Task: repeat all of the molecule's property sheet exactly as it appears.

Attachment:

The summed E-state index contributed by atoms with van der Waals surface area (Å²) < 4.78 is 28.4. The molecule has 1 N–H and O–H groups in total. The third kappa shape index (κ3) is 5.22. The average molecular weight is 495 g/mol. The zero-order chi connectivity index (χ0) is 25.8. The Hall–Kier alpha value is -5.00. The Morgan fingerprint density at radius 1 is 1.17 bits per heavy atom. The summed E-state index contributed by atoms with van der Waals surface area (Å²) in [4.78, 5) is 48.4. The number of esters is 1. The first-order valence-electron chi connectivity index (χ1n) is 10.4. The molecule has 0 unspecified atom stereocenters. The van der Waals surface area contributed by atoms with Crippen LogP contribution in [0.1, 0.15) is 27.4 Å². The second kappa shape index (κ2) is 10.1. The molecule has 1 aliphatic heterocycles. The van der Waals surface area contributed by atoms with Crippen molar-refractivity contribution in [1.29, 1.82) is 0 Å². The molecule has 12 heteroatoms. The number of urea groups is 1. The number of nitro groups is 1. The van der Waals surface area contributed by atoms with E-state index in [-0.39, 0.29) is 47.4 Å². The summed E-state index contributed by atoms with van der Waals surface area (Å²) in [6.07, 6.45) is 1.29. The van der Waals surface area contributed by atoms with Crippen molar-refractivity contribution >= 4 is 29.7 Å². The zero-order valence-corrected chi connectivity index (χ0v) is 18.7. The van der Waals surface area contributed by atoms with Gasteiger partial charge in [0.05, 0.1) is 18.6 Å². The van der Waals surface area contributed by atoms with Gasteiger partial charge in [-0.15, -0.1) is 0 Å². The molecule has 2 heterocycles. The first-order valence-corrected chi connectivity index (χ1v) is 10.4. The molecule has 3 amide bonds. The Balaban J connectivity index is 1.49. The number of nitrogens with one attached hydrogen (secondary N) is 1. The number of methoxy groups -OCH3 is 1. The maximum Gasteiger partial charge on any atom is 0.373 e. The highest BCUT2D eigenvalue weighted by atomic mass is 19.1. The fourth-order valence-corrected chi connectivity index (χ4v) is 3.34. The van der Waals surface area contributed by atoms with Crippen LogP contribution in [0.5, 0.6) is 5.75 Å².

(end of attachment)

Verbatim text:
The summed E-state index contributed by atoms with van der Waals surface area (Å²) < 4.78 is 28.4. The molecule has 1 N–H and O–H groups in total. The third kappa shape index (κ3) is 5.22. The average molecular weight is 495 g/mol. The zero-order chi connectivity index (χ0) is 25.8. The Hall–Kier alpha value is -5.00. The Morgan fingerprint density at radius 1 is 1.17 bits per heavy atom. The summed E-state index contributed by atoms with van der Waals surface area (Å²) in [4.78, 5) is 48.4. The number of esters is 1. The first-order valence-electron chi connectivity index (χ1n) is 10.4. The molecule has 0 unspecified atom stereocenters. The van der Waals surface area contributed by atoms with Crippen LogP contribution in [0.1, 0.15) is 27.4 Å². The second kappa shape index (κ2) is 10.1. The molecule has 1 aliphatic heterocycles. The van der Waals surface area contributed by atoms with Crippen molar-refractivity contribution in [1.29, 1.82) is 0 Å². The molecule has 12 heteroatoms. The number of urea groups is 1. The number of nitro groups is 1. The van der Waals surface area contributed by atoms with E-state index in [-0.39, 0.29) is 47.4 Å². The summed E-state index contributed by atoms with van der Waals surface area (Å²) in [6.07, 6.45) is 1.29. The van der Waals surface area contributed by atoms with Crippen molar-refractivity contribution >= 4 is 29.7 Å². The zero-order valence-corrected chi connectivity index (χ0v) is 18.7. The van der Waals surface area contributed by atoms with Gasteiger partial charge in [0.05, 0.1) is 18.6 Å². The van der Waals surface area contributed by atoms with Gasteiger partial charge in [-0.15, -0.1) is 0 Å². The molecule has 2 heterocycles. The first-order valence-corrected chi connectivity index (χ1v) is 10.4. The molecule has 3 amide bonds. The Balaban J connectivity index is 1.49. The number of nitrogens with one attached hydrogen (secondary N) is 1. The number of methoxy groups -OCH3 is 1. The maximum Gasteiger partial charge on any atom is 0.373 e. The highest BCUT2D eigenvalue weighted by atomic mass is 19.1. The fourth-order valence-corrected chi connectivity index (χ4v) is 3.34. The van der Waals surface area contributed by atoms with Crippen LogP contribution in [0.5, 0.6) is 5.75 Å².